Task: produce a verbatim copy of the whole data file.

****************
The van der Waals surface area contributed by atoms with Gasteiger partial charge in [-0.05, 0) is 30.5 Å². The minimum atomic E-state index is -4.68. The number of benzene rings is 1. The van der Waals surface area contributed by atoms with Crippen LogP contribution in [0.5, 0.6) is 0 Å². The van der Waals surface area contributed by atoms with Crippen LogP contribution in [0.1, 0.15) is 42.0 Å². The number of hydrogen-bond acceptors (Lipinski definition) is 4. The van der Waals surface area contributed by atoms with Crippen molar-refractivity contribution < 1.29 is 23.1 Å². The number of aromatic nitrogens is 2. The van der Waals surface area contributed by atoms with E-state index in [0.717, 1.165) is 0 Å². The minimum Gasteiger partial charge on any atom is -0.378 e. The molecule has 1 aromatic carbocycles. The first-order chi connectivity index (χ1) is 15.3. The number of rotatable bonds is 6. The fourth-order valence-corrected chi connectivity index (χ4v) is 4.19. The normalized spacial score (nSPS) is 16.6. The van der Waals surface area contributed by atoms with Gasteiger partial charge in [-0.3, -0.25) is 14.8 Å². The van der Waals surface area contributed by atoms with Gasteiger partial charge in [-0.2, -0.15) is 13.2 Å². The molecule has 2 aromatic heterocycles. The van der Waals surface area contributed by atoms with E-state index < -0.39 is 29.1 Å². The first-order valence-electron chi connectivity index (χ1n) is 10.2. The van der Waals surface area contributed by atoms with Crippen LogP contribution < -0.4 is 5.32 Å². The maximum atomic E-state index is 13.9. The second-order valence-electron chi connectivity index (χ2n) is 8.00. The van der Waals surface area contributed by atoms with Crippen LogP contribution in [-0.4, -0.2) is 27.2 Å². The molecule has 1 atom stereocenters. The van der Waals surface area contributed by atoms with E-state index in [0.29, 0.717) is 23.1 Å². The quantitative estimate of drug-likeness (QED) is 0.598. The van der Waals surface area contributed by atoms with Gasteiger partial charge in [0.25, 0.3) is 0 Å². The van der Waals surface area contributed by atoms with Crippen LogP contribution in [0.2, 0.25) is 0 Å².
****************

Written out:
The van der Waals surface area contributed by atoms with Gasteiger partial charge in [-0.05, 0) is 30.5 Å². The minimum atomic E-state index is -4.68. The number of benzene rings is 1. The van der Waals surface area contributed by atoms with Crippen LogP contribution in [0.5, 0.6) is 0 Å². The van der Waals surface area contributed by atoms with Crippen LogP contribution in [0.1, 0.15) is 42.0 Å². The number of hydrogen-bond acceptors (Lipinski definition) is 4. The van der Waals surface area contributed by atoms with Crippen molar-refractivity contribution < 1.29 is 23.1 Å². The number of aromatic nitrogens is 2. The van der Waals surface area contributed by atoms with E-state index in [0.717, 1.165) is 0 Å². The minimum Gasteiger partial charge on any atom is -0.378 e. The molecule has 1 aromatic carbocycles. The first-order chi connectivity index (χ1) is 15.3. The number of rotatable bonds is 6. The fourth-order valence-corrected chi connectivity index (χ4v) is 4.19. The normalized spacial score (nSPS) is 16.6. The van der Waals surface area contributed by atoms with Gasteiger partial charge in [-0.3, -0.25) is 14.8 Å². The van der Waals surface area contributed by atoms with Gasteiger partial charge in [-0.2, -0.15) is 13.2 Å². The molecule has 2 aromatic heterocycles. The van der Waals surface area contributed by atoms with E-state index < -0.39 is 29.1 Å². The first-order valence-electron chi connectivity index (χ1n) is 10.2. The van der Waals surface area contributed by atoms with Crippen LogP contribution < -0.4 is 5.32 Å². The maximum atomic E-state index is 13.9. The second-order valence-electron chi connectivity index (χ2n) is 8.00. The van der Waals surface area contributed by atoms with Crippen LogP contribution in [-0.4, -0.2) is 27.2 Å². The molecule has 1 atom stereocenters. The van der Waals surface area contributed by atoms with E-state index in [0.29, 0.717) is 23.1 Å². The quantitative estimate of drug-likeness (QED) is 0.598. The van der Waals surface area contributed by atoms with Gasteiger partial charge in [0.25, 0.3) is 0 Å². The van der Waals surface area contributed by atoms with Crippen LogP contribution in [0.2, 0.25) is 0 Å².